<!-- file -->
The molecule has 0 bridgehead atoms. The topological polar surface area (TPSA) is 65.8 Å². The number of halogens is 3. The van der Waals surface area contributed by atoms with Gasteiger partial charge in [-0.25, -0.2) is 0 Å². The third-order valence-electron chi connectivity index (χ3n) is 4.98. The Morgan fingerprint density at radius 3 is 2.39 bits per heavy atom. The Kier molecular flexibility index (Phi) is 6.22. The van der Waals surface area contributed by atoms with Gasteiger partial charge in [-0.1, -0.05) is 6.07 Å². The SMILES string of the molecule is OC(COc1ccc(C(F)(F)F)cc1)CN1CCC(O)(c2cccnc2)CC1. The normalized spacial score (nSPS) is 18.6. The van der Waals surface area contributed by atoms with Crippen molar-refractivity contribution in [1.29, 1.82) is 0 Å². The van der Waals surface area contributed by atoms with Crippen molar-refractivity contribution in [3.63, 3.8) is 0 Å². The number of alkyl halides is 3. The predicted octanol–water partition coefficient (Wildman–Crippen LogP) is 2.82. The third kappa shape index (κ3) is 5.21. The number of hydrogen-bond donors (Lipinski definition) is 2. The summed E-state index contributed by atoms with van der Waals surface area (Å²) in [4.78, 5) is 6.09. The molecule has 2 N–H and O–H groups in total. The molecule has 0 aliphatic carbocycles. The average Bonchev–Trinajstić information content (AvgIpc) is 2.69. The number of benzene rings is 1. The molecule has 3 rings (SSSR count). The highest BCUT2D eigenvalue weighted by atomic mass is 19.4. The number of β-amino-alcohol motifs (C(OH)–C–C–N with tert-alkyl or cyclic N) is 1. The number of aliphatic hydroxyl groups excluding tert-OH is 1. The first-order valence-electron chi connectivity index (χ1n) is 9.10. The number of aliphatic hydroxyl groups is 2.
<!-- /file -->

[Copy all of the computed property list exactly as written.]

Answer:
The molecule has 0 bridgehead atoms. The topological polar surface area (TPSA) is 65.8 Å². The number of halogens is 3. The van der Waals surface area contributed by atoms with Gasteiger partial charge in [-0.25, -0.2) is 0 Å². The third-order valence-electron chi connectivity index (χ3n) is 4.98. The Morgan fingerprint density at radius 3 is 2.39 bits per heavy atom. The Kier molecular flexibility index (Phi) is 6.22. The van der Waals surface area contributed by atoms with Gasteiger partial charge in [-0.1, -0.05) is 6.07 Å². The SMILES string of the molecule is OC(COc1ccc(C(F)(F)F)cc1)CN1CCC(O)(c2cccnc2)CC1. The normalized spacial score (nSPS) is 18.6. The van der Waals surface area contributed by atoms with Crippen molar-refractivity contribution in [1.29, 1.82) is 0 Å². The van der Waals surface area contributed by atoms with Crippen molar-refractivity contribution in [3.63, 3.8) is 0 Å². The number of alkyl halides is 3. The predicted octanol–water partition coefficient (Wildman–Crippen LogP) is 2.82. The third kappa shape index (κ3) is 5.21. The number of hydrogen-bond donors (Lipinski definition) is 2. The summed E-state index contributed by atoms with van der Waals surface area (Å²) in [4.78, 5) is 6.09. The molecule has 2 N–H and O–H groups in total. The molecule has 0 aliphatic carbocycles. The average Bonchev–Trinajstić information content (AvgIpc) is 2.69. The number of benzene rings is 1. The molecule has 3 rings (SSSR count). The highest BCUT2D eigenvalue weighted by atomic mass is 19.4. The number of β-amino-alcohol motifs (C(OH)–C–C–N with tert-alkyl or cyclic N) is 1. The number of aliphatic hydroxyl groups excluding tert-OH is 1. The first-order valence-electron chi connectivity index (χ1n) is 9.10. The number of aliphatic hydroxyl groups is 2.